Learning to Read and Write: Developmentally Appropriate Practices for Young Children (page 2)
IRA and NAEYC believe that achieving high standards of literacy for every child in the United States is a shared responsibility of schools, early childhood programs, families, and communities. But teachers of young children, whether employed in preschools, child care programs, or elementary schools, have a unique responsibility to promote children's literacy development, based on the most current professional knowledge and research.
A review of research along with the collective wisdom and experience of members has led IRA and NAEYC to conclude that learning to read and write is a complex, multifaceted process that requires a wide variety of instructional approaches, a conclusion similar to that reached by an esteemed panel of experts for the National Academy of Sciences (Snow, Burns, & Griffin 1998).
Similarly, this review of research leads to a theoretical model of literacy learning and development as an interactive process. Research supports the view of the child as an active constructor of his or her own learning, while at the same time studies emphasize the critical role of the supportive, interested, engaged adult (e.g., teacher, parent, or tutor) who provides scaffolding for the child's development of greater skill and understanding (Mason & Sinha 1993; Riley 1996). The principle of learning is that "children are active learners, drawing on direct social and physical experience as well as culturally transmitted knowledge to construct their own understandings of the world around them" (Bredekamp & Copple 1997, 13).
IRA and NAEYC believe that goals and expectations for young children's achievement in reading and writing should be developmentally appropriate, that is, challenging but achievable, with sufficient adult support. A continuum of reading and writing development is generally accepted and useful for teachers in understanding the goals of literacy instruction and in assessing children's progress toward those goals. (Click here for an abbreviated continuum of reading and writing development; for more detailed examples, see Chall 1983; Education Department of Western Australia 1994a-d; Whitmore & Goodman 1995; Snow, Burns, & Griffin 1998). Good teachers understand that children do not progress along this developmental continuum in rigid sequence. Rather, each child exhibits a unique pattern and timing in acquiring skills and understanding related to reading and writing.
Like other complex skills, reading and writing are outcomes that result from the continual interplay of development and learning, and therefore a range of individual variation is to be expected in the rate and pace at which children gain literacy skills. Given exposure to appropriate literacy experiences and good teaching during early childhood, most children learn to read at age six or seven, a few learn at four, some learn at five, and others need intensive individualized support to learn to read at eight or nine. Some children who do not explore books and other print during their early years are likely to need more focused support for literacy development when they enter an educational program, whether at preschool, kindergarten, or first grade (since preschool and even kindergarten attendance is not universal). Other children who enter school speaking little or no English are likely to need instructional strategies in their home language (Snow, Burns, & Griffin 1998).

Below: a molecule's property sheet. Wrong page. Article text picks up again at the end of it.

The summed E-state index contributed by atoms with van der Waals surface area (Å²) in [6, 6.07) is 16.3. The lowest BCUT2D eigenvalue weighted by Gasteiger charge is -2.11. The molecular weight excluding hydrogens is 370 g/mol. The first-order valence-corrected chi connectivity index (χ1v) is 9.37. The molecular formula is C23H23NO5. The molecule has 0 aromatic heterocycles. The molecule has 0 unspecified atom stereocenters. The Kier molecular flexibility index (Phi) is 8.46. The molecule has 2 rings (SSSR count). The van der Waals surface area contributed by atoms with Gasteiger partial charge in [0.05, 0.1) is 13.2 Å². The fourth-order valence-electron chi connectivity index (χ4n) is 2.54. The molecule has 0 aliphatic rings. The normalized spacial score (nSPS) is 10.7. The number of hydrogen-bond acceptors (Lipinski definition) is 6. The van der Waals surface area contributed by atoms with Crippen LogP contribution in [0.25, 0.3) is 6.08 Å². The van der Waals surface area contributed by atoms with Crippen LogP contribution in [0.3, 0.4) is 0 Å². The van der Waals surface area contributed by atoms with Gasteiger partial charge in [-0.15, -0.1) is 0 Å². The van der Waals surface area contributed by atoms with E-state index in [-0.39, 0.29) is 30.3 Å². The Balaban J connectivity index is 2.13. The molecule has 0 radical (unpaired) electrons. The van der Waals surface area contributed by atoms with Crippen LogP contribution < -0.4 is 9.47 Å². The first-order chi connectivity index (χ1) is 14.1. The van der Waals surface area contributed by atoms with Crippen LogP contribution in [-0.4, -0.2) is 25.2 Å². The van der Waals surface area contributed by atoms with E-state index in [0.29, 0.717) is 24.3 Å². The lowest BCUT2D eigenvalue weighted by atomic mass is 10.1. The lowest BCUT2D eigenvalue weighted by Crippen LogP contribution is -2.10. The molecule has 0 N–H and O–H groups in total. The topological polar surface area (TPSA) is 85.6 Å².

Given the range within which children typically master reading, even with exposure to print-rich environments and good teaching, a developmentally appropriate expectation is for most children to achieve beginning conventional reading (also called early reading) by age seven. For children with disabilities or special learning needs, achievable but challenging goals for their individual reading and writing development in an inclusive environment are established by teachers, families, and specialists working in collaboration (DEC Task Force 1993; DEC/CEC 1994).
IRA and NAEYC believe that early childhood teachers need to understand the developmental continuum of reading and writing and be skilled in a variety of strategies to assess and support individual children's development and learning across the continuum. At the same time teachers must set developmentally appropriate literacy goals for young children and then adapt instructional strategies for children whose learning and development are advanced or lag behind those goals. Good teachers make instructional decisions based on their knowledge of reading and writing, current research, appropriate expectations, and their knowledge of individual children's strengths and needs.
A continuum of reading and writing development is useful for identifying challenging but achievable goals or benchmarks for children's literacy learning, remembering that individual variation is to be expected and supported. Using a developmental continuum enables teachers to assess individual children's progress against realistic goals and then adapt instruction to ensure that children continue to progress. During the preschool years most children can be expected to function in phase 1 of the developmental continuum, Awareness and Exploration. In kindergarten an appropriate expectation is that most children will be at phase 2, Experimental Reading and Writing. By the end of first grade, most children will function in phase 3, Early Reading and Writing. An appropriate expectation for second grade is Transitional Reading and Writing (phase 4), while the goal for third grade is Independent and Productive Reading and Writing (phase 5). Advanced Reading is the goal for fourth grade and above.